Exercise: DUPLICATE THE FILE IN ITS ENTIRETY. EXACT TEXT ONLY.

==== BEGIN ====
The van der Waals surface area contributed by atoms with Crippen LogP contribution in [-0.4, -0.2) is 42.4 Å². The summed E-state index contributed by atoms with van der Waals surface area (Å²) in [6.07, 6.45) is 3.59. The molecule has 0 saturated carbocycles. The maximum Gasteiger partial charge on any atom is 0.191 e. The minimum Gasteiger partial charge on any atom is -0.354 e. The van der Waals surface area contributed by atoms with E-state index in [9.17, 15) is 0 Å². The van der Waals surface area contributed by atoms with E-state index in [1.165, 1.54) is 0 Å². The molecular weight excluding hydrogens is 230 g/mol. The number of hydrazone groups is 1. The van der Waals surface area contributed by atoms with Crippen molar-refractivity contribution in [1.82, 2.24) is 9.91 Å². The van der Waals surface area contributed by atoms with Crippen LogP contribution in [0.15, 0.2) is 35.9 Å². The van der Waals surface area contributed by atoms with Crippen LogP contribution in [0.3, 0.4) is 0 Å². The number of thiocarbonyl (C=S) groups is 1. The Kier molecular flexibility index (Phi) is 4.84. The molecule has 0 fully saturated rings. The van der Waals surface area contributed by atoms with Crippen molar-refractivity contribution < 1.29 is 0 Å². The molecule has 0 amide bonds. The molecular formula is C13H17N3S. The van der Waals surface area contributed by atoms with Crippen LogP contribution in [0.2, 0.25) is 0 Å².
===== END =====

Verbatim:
The van der Waals surface area contributed by atoms with Crippen LogP contribution in [-0.4, -0.2) is 42.4 Å². The summed E-state index contributed by atoms with van der Waals surface area (Å²) in [6.07, 6.45) is 3.59. The molecule has 0 saturated carbocycles. The maximum Gasteiger partial charge on any atom is 0.191 e. The minimum Gasteiger partial charge on any atom is -0.354 e. The van der Waals surface area contributed by atoms with E-state index in [9.17, 15) is 0 Å². The van der Waals surface area contributed by atoms with E-state index in [1.165, 1.54) is 0 Å². The molecular weight excluding hydrogens is 230 g/mol. The number of hydrazone groups is 1. The van der Waals surface area contributed by atoms with Crippen molar-refractivity contribution in [1.82, 2.24) is 9.91 Å². The van der Waals surface area contributed by atoms with Crippen LogP contribution in [0.15, 0.2) is 35.9 Å². The van der Waals surface area contributed by atoms with Crippen LogP contribution in [0.3, 0.4) is 0 Å². The number of thiocarbonyl (C=S) groups is 1. The Kier molecular flexibility index (Phi) is 4.84. The molecule has 0 fully saturated rings. The van der Waals surface area contributed by atoms with Crippen molar-refractivity contribution < 1.29 is 0 Å². The molecule has 0 amide bonds. The molecular formula is C13H17N3S. The van der Waals surface area contributed by atoms with Crippen LogP contribution in [0.2, 0.25) is 0 Å².